Get Yourself A Yoga Brain

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Have you ever wondered why some people even in their 80’s and 90’s are active, alert, cognizant of their surroundings, and have their memory intact, while others suffer from dementia, Alzheimer’s, and other types of cognitive disorders? Genetics plays an important role in degeneration, but there are important factors that contribute in a big way to keep brain cells growing and functioning until our ripe old age. 

Old age need not conjure up images of frailty, weakened memory, loss of mobility, etc. Neither should it come as a surprise that we can age gracefully and remain strong, resilient, lively, curious, mentally stable, and completely cognizant. Now the question that comes up is how can we all feel young even though our body is aging. The physical aging process is inevitable, so is it not important that we take matters into our hands when it comes to health and wellbeing? It is only when we are in total wellbeing that all our organs, neurons, and brain cells fire on all cylinders. 

It is a well-known fact that yoga and meditation builds a strong system. The breathing patterns and the postures in the yoga create healing from within, stabilize our body, mind, emotions, and transform the energies.  Meditation calms our mind and increases our awareness of our thought and emotional patterns which we can break out of and become “Present”.  This potent combination of yoga and meditation practices brings wellbeing by optimizing the way our brain functions which researchers have not yet been able to quantify.  

Well-being means that we are in total physical, mental, emotional, and energy health. Research has found that there is a connection between brain neuroplasticity and wellbeing. The more the neuroplasticity, the better the wellbeing. Simple things like – good rest, wholesome diet, physical activity as in yoga and/or exercise harness neuroplasticity. As simple and intuitive as this is, a large majority of us struggle due to poor sleep, bad diet, and lack of activity which we have brought on ourselves due to our choice of lifestyle.  

In a study conducted by Australia’s Deakin University, participants with a healthy diet – that had greens, fruits, bean lentils, etc – had a larger left hippocampus (a seahorse-shaped portion of the brain crucial for memory, learning, and decision-making) than those who had unhealthy eating habits (credit: Reader’s Digest). Eating even small amounts of fresh and/or cooked vegetables, fruits and greens can lower the risk of dementia, Alzheimer’s, early degeneration of cognitive abilities.  Foods to particularly avoid are burgers, fried, soft drinks, and other high fat and processed food that harm brain cells by causing inflammation therefore decreasing brain plasticity.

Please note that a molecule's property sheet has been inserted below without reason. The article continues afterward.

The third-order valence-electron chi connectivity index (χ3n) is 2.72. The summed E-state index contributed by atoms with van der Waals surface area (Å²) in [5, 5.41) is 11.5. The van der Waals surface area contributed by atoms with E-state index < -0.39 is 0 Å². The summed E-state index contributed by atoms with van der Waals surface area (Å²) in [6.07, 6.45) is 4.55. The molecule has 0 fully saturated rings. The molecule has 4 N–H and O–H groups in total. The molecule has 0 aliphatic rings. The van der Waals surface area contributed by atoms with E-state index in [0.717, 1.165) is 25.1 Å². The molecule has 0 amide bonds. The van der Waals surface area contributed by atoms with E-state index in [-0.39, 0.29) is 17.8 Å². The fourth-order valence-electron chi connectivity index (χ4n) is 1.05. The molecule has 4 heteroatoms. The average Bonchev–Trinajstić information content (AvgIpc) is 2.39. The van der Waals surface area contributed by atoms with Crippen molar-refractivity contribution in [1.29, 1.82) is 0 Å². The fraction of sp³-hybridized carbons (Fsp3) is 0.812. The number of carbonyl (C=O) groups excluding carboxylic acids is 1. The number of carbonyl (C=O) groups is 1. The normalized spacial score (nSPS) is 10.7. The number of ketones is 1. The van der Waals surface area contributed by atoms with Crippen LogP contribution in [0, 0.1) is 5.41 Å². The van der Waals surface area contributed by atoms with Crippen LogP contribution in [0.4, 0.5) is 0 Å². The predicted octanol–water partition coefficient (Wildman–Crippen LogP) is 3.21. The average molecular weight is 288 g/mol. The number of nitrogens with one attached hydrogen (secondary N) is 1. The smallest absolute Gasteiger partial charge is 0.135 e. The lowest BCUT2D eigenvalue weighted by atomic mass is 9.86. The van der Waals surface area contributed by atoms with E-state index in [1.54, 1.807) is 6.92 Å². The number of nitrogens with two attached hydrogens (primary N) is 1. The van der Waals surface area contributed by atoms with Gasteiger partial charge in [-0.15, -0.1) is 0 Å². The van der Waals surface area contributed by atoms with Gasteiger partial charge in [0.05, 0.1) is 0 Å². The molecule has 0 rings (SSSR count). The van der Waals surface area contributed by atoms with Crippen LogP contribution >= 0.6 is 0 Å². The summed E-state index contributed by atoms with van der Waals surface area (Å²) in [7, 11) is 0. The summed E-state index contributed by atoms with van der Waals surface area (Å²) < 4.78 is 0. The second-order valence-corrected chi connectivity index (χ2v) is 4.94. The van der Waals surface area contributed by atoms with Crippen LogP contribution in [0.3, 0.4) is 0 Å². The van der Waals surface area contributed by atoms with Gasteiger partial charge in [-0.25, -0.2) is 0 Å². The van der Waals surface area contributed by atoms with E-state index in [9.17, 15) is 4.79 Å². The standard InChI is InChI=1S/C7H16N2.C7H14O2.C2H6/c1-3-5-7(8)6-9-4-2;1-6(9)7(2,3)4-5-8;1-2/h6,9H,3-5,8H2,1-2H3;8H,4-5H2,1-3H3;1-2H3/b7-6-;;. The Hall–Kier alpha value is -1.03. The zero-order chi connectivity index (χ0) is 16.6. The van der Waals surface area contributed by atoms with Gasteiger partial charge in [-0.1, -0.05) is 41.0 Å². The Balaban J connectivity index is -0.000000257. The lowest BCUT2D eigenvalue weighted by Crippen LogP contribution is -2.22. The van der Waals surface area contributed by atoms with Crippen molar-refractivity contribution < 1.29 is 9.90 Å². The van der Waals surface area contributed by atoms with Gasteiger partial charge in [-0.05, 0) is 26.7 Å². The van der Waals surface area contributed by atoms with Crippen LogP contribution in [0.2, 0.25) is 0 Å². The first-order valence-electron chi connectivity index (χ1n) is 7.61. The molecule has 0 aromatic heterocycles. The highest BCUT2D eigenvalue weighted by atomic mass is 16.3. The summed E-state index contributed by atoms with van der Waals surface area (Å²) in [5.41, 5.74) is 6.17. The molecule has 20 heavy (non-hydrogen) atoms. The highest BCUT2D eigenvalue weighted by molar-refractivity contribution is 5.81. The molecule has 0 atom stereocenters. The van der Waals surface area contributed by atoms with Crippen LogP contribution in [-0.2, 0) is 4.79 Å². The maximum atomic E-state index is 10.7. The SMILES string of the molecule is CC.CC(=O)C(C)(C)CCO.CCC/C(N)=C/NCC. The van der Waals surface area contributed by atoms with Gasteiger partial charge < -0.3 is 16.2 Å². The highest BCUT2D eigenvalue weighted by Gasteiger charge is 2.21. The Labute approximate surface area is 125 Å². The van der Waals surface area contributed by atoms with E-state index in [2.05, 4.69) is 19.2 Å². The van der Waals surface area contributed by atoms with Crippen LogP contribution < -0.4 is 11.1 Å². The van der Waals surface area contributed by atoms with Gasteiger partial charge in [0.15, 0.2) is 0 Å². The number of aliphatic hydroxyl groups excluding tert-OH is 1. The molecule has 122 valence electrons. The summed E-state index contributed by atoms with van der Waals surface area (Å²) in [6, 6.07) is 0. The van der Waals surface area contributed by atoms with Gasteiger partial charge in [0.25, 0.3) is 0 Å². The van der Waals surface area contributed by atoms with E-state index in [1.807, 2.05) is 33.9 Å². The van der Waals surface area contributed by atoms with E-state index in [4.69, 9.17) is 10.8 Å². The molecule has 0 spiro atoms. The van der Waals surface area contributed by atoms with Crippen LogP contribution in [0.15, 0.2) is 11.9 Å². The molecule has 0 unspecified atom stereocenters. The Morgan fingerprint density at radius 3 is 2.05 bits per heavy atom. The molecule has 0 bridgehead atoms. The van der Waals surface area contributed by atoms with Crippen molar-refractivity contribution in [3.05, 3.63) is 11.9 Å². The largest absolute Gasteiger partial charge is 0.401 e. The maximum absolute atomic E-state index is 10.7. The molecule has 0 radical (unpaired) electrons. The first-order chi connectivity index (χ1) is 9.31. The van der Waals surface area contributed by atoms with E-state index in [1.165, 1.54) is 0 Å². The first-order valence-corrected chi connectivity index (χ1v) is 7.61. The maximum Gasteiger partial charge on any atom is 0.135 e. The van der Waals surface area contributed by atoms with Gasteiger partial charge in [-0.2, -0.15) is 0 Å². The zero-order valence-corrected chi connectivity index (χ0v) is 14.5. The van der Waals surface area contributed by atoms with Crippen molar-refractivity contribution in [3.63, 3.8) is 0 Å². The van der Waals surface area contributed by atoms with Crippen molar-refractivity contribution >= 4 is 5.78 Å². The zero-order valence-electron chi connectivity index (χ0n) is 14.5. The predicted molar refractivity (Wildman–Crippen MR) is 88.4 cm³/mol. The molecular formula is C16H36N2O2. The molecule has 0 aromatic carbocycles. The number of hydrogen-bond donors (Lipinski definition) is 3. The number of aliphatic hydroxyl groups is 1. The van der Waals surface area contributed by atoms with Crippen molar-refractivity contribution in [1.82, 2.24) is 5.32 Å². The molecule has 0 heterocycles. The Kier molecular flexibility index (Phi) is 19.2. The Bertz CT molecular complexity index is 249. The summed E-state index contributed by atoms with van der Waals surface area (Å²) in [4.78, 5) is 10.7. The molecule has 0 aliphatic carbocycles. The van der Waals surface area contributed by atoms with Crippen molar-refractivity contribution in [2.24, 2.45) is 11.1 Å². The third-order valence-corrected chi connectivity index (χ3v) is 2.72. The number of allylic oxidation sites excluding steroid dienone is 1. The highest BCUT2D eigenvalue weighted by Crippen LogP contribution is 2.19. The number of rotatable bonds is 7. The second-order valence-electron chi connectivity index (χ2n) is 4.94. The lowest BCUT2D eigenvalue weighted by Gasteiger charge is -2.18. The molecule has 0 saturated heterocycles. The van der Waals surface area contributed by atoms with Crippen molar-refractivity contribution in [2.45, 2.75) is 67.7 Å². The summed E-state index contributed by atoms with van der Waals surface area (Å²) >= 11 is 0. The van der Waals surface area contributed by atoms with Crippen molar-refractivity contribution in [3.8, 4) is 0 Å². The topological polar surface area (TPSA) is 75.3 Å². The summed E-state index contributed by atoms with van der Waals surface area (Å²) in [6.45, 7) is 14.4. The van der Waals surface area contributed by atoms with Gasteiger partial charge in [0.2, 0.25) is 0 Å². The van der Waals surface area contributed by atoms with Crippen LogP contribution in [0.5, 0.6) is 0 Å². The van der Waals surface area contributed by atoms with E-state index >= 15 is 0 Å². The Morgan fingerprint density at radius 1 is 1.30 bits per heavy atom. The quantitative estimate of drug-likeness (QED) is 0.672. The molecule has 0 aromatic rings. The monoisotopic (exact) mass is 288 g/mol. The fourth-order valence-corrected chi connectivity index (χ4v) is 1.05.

Getting a good night’s rest boosts brain cell regeneration by washing away the toxins. Whatever the number of hours we sleep, it is very important to wake up well-rested. Maintaining a good sleep routine, avoiding exposure to blue light, and enhancing natural light exposure during the day slows down mental activity, causing relaxation in the body and can help us fall asleep faster and deeper. Prolonged sleep deprivation is shown to increase toxins, inability to focus, fuzziness of memory, slow reaction times, which as we age can lead to severe health problems.  

In a 2016 National Institute on Aging study, people who ran for 45 minutes three days a week boosted their levels of brain derived neurotrophic factor, a chemical that acts like fertilizer for new brain cells (credits: Reader’s Digest). This means without activity, the brain cell regeneration is slow. Our body is built for activity. Remember the good old days where we had to hunt for food? Our body is still the same today.  The only thing that has changed is our lifestyle which encourages us to be highly sedentary and inactive.  Motivating ourselves to be active even for short periods of time whether it is on a treadmill or outside in the natural surroundings encourages the growth of new brain cells, improves oxygen supply and blood sugar to brain cells.

While diet, sleep, and exercise are important, the cherry on the cake is Yoga and Meditation.  According to some imaging studies, yoga improves brain neuroplasticity. The imaging indicated that those who practiced Hata Yoga tended to have a larger hippocampus, amygdala, and prefrontal cortex, thereby enhancing the ability to cope with emotions and improving memory, concentration, planning, and decision-making skills. The power of yoga comes from a mix of postures and deep breathing causing deep stress reduction and relaxation in the entire system. On the other hand, with meditation, one can just sit and breathe deeply to bring that deep relaxation and reap the benefits of neuroplasticity. 

Yoga and Meditation can leave you feeling young, refreshed, and rejuvenated at any age.  It is a gift that keeps on giving.  Even a 5 to 10 practice can go a long way.  Are you ready?  Below is a simple breathing practice to create peace and psychological well-being.   

 

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